“It must have been something in the air in Brunswick, Maine,” Foolhardy Vintners co-founder Jonathan Edelman wryly says of starting a winery.
Edelman’s freshman year roommate at Brunswick’s Bowdoin College was Hugh Davies, now long-time president of Schramsberg Vineyards in Calistoga, California. Another classmate a year behind was Nick Peay, now of Peay Vineyards in Cloverdale, California. Bowdoin was also where Edelman met friend and Foolhardy co-founder Daniel Sogg, who lived across the hall freshman year.
Both Edelman and Sogg developed an appreciation for wine at a young age. Edelman’s best friend growing up in New York was a French-American whose father loved wine. Sogg, who grew up in Ohio outside of Cleveland, describes wine as “an essential part of my youth,” principally French wines. At college, the two became close friends.
Initially, Edelman’s interest was cooking. He cooked while at college and subsequently went to culinary school in France, working in Michelin star restaurants. After graduation, Sogg took a job at Brookline Liquor Mart, a Boston area wine retailer/importer. He subsequently spent a vintage working in Bordeaux at Le Vignoble André Lurton, which at the time included Chateau La Louvière, Clos Fourtet, and a group of other Bordeaux chateaux.
After his stint in the culinary world, Edelman worked various jobs, from vice president of business development at Lucent Technologies to a managing director at JP Morgan. In 2008, he started his own business advisory company and has worked with wineries, restaurants, and other businesses. Throughout that time, he retained a strong interest in wine, working harvest for over a decade at Remoissenet Père et Fils in Beaune, Burgundy. Edelman is close friends with former Wine Advocate reviewer Pierre Rovani, the person who first introduced him to Washington wine.
After returning to the US, Sogg spent nine years working at Wine Spectator in its San Francisco office as an assistant editor, focusing on wines from California and later New Zealand. He also frequently tasted wines from Washington, Oregon, and Australia. In 2009, he left to take a job representing Tonnellerie Cavin, a high-end French barrel producer located in Burgundy, where he continues to work today.
“Between [Wine] Spectator and the cooperage, it’s afforded me the opportunity to taste in cellars all over the West Coast,” says Sogg, who serves as Foolhardy’s winemaking lead, though the two make all important decisions in partnership.
When Edelman and Sogg decided to make the leap into the production side of the business, they looked to Washington.
“Washington State had a number of things that were very attractive to us. Vineyards are numbers one, two, and three,” Edelman says. “We were also starting at a point in time when there was an opportunity to get into some of the best vineyards in the state.”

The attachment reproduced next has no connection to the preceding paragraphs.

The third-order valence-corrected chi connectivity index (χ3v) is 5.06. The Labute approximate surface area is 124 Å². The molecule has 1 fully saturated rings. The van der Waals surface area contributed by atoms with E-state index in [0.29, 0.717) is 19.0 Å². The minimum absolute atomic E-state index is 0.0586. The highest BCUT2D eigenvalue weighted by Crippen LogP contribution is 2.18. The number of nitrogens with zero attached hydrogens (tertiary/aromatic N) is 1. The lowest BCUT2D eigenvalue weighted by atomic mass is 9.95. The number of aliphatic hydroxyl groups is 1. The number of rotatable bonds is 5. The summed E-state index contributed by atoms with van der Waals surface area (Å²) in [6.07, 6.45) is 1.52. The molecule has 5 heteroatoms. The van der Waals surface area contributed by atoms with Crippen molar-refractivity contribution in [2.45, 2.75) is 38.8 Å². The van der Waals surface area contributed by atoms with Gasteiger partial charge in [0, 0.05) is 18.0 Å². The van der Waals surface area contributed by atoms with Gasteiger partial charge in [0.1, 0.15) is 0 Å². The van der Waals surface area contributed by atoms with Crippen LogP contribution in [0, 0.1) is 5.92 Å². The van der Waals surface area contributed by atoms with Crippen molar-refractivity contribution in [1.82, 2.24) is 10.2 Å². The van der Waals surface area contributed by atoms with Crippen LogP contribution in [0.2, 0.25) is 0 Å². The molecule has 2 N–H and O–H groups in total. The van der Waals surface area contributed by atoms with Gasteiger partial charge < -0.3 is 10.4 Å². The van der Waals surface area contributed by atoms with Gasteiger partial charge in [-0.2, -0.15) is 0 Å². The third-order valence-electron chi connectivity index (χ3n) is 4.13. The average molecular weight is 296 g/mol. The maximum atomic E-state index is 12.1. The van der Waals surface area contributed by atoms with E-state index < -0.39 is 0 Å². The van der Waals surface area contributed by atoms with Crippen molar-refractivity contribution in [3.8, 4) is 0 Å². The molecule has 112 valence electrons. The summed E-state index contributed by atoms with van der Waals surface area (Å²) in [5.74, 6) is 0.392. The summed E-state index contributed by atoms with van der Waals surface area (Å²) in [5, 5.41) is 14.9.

“I don’t think there’s any other top-tier wine region where we could have come in and from the get-go had access to fruit sources of this caliber,” Sogg says.
In looking for vineyards to partner with, the pair put a premium on two things. First, finding sites that were naturally able to make wines that go well with food. “That’s important to us,” Edelman notes. The second is seeking out older vines.
“Old vines give you something that that no winemaking can replicate,” says Sogg. “I’m not saying they’re always better, but they give an intensity and a character that you can’t recreate.”
Foolhardy did its first crush in Woodinville in 2016 but quickly relocated production to Walla Walla. Edelman and Sogg both live there about half of the year as well.
“As somebody who had worked in a winery in Beaune, being near the vineyards and having the culture around me was part of the positive personal experience,” Edelman explains.
Starting out, Foolhardy produced a 100% varietal Cabernet Sauvignon and a Cabernet Sauvignon-dominant Left Bank-style wine called FH. The winery has subsequently added a Sauvignon Blanc, a Malbec, and a Red Willow-designated Cabernet Sauvignon. Other wines are coming, with production for the 2022 vintage approximately 1,700 cases across eight wines. All of the wines I have sampled to date have impressed.
“We’re purposely trying to have a family of wines that have some aesthetic and winemaking style, but are distinctive,” Edelman says. “Our aesthetic is much more about freshness, fruit, acid, food friendly-styled wine.” The red wines also spend significant time in bottle prior to release.
Foolhardy does not have a tasting room at present. Rather, the wines are sold direct-to-consumer via the winery’s website. Some are also sold through distribution.
Now far removed from their days at Bowdoin and six years into making wine at Foolhardy, Edelman and Sogg continue to be excited about wine. They are also firm believers in Washington.
“We like the camaraderie in Washington State,” Edelman says. “We like to say that it’s still a little bit of the wild west. We don’t have to fit into any model.”
“The potential is vast,” agrees Sogg. “There’s an opportunity here.”
And the name?
“We think it accurately captures the reality of starting a winery. You’ve got to be a little foolhardy,” Sogg says.